With Huawei’s Global Success, Could Language Be the Barrier to Breaking into the U.S. Market?
As the first Chinese trademark to join the list of the top 100 best global brands, it looks as if Huawei is definitely destined for success.
From its headquarters in Shenzhen, China, this company is hoping to change the skewed perspectives people around the world have towards Chinese goods and brands.
Thus far, Huawei has indeed been successful, managing to propel itself forward to become the second-largest supplier of Internet and telecom gear in the world. And with customers in over 130 countries, it’s easy to assume that Huawei has already achieved its goal of global dominance. However, one key market still remains closed off, somewhat bringing to a halt Huawei’s dramatic ascension to the top: the U.S.
Perhaps the United States’ reluctance to open its doors to the Chinese mega-company is well founded. After all, as early as 2011 there were complaints in Britain of worker bias as managers were eager to bring in Chinese workers as opposed to keeping on local British. And the U.S. has long been paranoid of China’s growing success on a global scale, even directly accusing Huawei of having ties to the Chinese government, claims which the company’s Senior Vice President has referred to as “accusations with no facts substantiating the claims.”
And yet, the most massive barrier of all seems to be the great language wall. English is recognized as the golden currency of business and its prominence is only expected to increase over the next two decades. In turn, Chinese is the most spoken language in the world.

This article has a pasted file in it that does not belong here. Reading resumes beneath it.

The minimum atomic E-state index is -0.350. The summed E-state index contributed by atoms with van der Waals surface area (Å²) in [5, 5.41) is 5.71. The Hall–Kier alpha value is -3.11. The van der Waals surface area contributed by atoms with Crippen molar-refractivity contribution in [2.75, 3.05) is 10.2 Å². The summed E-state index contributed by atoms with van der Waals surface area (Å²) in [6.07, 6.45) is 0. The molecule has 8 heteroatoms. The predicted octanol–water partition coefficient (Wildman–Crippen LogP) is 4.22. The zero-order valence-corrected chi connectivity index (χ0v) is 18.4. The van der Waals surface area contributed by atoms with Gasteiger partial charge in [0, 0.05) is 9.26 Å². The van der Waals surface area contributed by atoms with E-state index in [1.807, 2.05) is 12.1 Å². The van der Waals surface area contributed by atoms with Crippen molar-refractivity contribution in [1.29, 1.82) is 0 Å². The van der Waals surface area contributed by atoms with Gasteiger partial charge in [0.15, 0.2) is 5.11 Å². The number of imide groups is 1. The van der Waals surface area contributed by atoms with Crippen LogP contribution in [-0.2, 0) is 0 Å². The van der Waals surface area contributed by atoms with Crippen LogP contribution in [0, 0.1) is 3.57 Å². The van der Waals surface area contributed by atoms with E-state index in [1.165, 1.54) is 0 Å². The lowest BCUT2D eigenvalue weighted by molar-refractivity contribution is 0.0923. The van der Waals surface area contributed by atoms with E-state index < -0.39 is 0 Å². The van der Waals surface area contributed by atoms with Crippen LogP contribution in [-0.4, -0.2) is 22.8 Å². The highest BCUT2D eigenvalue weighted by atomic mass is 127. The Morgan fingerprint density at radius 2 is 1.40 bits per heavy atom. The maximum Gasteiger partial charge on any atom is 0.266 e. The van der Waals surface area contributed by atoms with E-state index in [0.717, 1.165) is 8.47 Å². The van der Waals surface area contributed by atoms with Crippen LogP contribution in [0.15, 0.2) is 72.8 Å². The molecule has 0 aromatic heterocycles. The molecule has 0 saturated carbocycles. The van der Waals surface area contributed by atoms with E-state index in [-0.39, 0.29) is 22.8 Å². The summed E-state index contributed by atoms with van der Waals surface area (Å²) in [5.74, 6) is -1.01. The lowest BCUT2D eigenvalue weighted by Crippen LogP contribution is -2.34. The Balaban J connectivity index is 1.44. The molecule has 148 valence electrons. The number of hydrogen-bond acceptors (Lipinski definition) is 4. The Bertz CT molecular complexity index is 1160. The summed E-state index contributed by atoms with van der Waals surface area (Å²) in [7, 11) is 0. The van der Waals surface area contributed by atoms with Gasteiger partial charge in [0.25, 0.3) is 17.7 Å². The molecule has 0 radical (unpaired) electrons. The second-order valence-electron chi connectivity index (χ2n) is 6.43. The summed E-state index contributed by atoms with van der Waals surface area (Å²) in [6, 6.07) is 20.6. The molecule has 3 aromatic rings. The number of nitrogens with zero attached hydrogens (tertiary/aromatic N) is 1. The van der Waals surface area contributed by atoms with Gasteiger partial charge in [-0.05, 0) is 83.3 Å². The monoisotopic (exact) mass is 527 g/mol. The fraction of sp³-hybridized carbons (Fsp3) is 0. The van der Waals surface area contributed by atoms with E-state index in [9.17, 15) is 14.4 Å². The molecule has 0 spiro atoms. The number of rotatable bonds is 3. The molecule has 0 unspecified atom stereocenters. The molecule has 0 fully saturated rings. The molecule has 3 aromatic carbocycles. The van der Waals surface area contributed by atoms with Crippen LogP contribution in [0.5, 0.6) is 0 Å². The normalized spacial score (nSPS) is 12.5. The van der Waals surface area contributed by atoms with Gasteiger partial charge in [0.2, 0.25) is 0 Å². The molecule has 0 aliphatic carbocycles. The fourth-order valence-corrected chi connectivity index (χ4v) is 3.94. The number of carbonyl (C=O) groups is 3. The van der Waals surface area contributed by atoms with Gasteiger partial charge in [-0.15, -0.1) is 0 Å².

English is recognized as the golden currency of business and its prominence is only expected to increase over the next two decades. In turn, Chinese is the most spoken language in the world.
Even so, a startlingly low .73% of China’s population is actually English-speaking while the quantity of Mandarin learners in the U.S. has long been outnumbered by the amount of Chinese people learning English. Given Huawei’s penchant for favoring Chinese employees both locally and abroad, it’s becoming more and more necessary for the West in particular to begin looking at the importance of learning Chinese in order to communicate with global giants like Huawei.
The good news is that with around 350 million English learners, China definitely seems to be trying to make up the slack while studies show that the number of Mandarin learners in the U.S. has also been steadily rising in recent years. Perhaps as we watch Huawei continue to take the world by storm we’ll eventually come to see China and the U.S. as finding a balanced middle ground for language when it comes to doing business. Once the Mandarin-English language barrier is removed, Huawei will most certainly find the task of becoming number one much easier to achieve.
As for the rest of us, even if our interests aren’t heavily invested in Huawei’s success, Mandarin is still considered the must-know language of the future. With opportunities abounding more and more in Asia and in China in particular, getting a head start on Chinese lessons is not only wise, but necessary. And even if Chinese is considered one of the toughest languages in the world, with excellent language classes and free placement test to help you keep your knowledge fresh, you’ll be more than prepared to tackle our increasingly globalized world which is made all the more fascinating by the dazzling international successes of Chinese companies like Huawei.